Clinton vs Obama: The 'Fact Check' War
"Sen. Obama Shifts On Using American Forces In Iraq To Blunt Iranian Threat"
--Posting on Hillary Clinton "The Fact Hub" site, December 4, 2007.
"Fact Check: Clinton's False Claim that Obama Shifted on Iran
--Posting on Barack Obama "Fact Check" site, December 4, 2007.
I don't know about the rest of you, but the true Fact Checker finds these faux "Fact Check" sites quite disorientating. By "faux," I mean that their purpose is not really to set the record straight, but to attack political rivals. Most of the posts on the Hillary Clinton "Fact Hub" site are devoted to attacking Barack Obama. Similarly, over on Obama's "Fact Check" site, the truth-squadding is primarily directed against Clinton. Surprise, surprise.
The two posts above--"Obama Shifts" and "Clinton's False Claim"--are models of their kind. Each campaign uses quotes selectively to attack the other side and to accuse the rival candidate of distorting the truth. It is so artfully done that it can be difficult to sort out the true facts. But let's take a stab at it.
Both Clinton and Obama have outlined plans for a U.S. withdrawal from Iraq. I looked at these plans here and here. While there are some differences between their plans, both candidates have talked about keeping a residual force in Iraq to battle Al-Qaeda and protect U.S. interests in the country. Both candidates have also said that it is in the U.S. "national interest" to counter the influence of Iran.
Here is what Obama had to say on Iraq and Iran in a November 2006 speech to the Chicago Council on Global Affairs:
It is conceivable that a significantly reduced U.S. force might remain in Iraq for a more extended period of time [if the Iraqi government fulfills a number of conditions, including disbanding militias and moving toward political reconciliation.] Such a reduced but active presence will also send a clear message to hostile countries like Iran and Syria that we intend to remain a key player in this region.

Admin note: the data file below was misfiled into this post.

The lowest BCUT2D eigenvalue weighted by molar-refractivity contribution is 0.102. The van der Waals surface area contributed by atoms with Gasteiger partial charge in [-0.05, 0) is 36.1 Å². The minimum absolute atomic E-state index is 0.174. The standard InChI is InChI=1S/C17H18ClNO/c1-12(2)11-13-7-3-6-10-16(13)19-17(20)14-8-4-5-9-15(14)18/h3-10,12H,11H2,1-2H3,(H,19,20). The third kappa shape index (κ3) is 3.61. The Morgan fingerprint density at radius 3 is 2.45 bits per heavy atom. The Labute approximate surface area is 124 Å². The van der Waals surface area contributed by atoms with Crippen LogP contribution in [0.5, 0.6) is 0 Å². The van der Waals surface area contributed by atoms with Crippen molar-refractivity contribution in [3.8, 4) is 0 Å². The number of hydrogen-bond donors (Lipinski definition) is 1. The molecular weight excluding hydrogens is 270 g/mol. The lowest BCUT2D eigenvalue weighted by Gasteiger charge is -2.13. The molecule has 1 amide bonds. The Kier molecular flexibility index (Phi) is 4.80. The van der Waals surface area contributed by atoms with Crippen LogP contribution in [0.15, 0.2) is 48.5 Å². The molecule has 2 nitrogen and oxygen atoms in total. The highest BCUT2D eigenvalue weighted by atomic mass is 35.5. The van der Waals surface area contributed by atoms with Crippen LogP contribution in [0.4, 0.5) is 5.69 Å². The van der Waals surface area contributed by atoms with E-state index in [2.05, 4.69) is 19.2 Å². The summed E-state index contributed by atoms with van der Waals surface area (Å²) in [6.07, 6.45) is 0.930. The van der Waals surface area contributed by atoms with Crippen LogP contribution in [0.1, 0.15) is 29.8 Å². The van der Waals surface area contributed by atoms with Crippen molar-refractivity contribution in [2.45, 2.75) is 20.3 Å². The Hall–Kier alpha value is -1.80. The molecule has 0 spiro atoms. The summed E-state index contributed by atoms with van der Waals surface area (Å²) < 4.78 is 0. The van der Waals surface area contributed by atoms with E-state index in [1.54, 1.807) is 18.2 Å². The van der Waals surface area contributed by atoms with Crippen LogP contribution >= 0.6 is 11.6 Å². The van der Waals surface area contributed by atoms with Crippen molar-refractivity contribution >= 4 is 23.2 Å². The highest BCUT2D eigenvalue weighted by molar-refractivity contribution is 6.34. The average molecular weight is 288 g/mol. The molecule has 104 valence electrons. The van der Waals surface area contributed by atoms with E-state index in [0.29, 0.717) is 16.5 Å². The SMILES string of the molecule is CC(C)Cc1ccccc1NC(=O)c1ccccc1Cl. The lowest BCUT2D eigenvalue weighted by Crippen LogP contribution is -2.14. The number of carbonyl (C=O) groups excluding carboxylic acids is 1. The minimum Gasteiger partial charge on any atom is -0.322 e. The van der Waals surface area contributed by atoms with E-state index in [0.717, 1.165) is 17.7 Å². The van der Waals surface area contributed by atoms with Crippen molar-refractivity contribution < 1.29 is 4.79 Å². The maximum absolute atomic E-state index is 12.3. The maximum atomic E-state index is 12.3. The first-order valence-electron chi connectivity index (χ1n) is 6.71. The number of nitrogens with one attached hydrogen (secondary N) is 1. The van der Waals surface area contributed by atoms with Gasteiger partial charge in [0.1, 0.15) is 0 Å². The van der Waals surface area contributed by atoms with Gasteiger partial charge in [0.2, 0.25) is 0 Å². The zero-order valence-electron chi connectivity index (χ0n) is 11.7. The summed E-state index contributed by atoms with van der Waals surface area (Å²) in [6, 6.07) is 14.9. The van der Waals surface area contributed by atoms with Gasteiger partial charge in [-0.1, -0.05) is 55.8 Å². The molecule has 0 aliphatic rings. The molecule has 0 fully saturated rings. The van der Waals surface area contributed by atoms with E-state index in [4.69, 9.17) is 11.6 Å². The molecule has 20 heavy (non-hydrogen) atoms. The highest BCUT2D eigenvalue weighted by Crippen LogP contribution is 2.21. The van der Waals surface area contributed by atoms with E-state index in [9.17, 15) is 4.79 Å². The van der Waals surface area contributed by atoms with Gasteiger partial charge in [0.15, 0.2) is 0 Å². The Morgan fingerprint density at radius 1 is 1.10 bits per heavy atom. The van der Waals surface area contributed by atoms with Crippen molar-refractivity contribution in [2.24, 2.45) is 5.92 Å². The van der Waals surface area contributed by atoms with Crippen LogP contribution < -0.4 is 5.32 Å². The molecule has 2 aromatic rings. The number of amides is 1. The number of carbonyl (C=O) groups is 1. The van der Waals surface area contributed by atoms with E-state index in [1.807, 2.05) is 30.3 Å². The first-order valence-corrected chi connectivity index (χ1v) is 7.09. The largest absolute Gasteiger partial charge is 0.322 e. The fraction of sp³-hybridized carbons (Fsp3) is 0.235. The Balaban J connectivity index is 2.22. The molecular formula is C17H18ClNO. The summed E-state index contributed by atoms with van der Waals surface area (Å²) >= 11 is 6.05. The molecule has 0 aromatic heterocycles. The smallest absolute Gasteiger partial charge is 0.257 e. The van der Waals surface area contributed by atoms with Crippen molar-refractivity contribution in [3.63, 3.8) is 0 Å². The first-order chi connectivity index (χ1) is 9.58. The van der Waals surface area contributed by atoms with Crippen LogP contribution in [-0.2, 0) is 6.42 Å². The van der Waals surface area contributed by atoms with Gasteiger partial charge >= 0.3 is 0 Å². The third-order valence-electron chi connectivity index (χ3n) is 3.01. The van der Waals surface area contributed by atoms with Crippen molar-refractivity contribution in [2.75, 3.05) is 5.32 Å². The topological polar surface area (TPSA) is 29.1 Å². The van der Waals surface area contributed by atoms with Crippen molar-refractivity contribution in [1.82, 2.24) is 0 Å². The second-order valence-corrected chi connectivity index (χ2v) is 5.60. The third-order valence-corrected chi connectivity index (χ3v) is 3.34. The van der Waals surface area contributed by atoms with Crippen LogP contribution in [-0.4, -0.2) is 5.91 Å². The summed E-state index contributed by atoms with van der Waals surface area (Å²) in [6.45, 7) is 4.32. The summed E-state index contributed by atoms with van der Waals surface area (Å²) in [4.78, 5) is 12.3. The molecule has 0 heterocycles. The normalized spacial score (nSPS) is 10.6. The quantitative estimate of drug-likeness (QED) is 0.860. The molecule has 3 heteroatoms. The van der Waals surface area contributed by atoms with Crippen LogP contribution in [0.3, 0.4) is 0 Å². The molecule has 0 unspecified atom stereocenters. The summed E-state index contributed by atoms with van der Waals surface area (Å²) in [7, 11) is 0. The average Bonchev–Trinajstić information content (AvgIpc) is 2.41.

He then called for stepped-up diplomacy, leading to a Middle East Peace conference, and added the following:
Make no mistake - if the Iranians and Syrians think they can use Iraq as another Afghanistan or a staging area from which to attack Israel or other countries, they are badly mistaken. It is in our national interest to prevent this from happening.
During a debate on NPR on Tuesday, Obama attacked Clinton for voting for a September 2007 Senate resolution, known as the Kyl-Lieberman amendment, that draws a link between the U.S. military presence in Iraq and containment of the Iranian threat. (See page 7 for the language on Iran.) The resolution then continues:
It is a vital national interest of the United States to prevent the Government of the Islamic Republic of Iran from turning Shi'a militia extremists in Iraq into a Hezbollah-like force that could serve its interests inside Iraq, including by overwhelming, subverting, or co-opting institutions of the legitimate Government of Iraq.
The Clinton campaign claims that there is no significant difference between this language and Obama's November 2006 speech. Stripped down to their essentials, both statements talk about using a residual force in Iraq to send "a clear message" to Iran. The Obama campaign argues that the message that Obama wants to send Iran is primarily a diplomatic one, not a military one.
It seems fairly clear what is happening here. Obama is attempting to maximize his differences with Clinton because he wants to present himself as the candidate of "change" and "new ideas." Clinton is trying to minimize the policy differences, and present herself as the more experienced, battle-tested candidate.
The Pinocchio Test
There are real differences between the candidates on Iraq. Obama has presented a clearer timetable for withdrawal than his rival. Unlike Clinton, he can also claim to have opposed the Iraq war all along. Nevertheless, on the substance of this particular exchange, the Clinton camp has the better of the argument.
Obama has stated that it is in the "national interest" of the United States to prevent Teheran from turning Iraq into "another Afghanistan." He is also on record as saying that a residual U.S. troop presence in Iraq will send a "clear message" to countries like Iran. Set against the background of these statements, his current insistence that he will contain Iran entirely through diplomacy seems somewhat tortuous. Two Pinocchios for him.
On the other hand, the Clinton "Fact Hub" site takes Obama's quotes out of context, and over-simplifies his position. One Pinocchio for her.
| December 6, 2007; 8:00 AM ET
Categories: 1 Pinocchio, 2 Pinocchios, Barack Obama, Candidate Watch, Iraq, Other Foreign Policy
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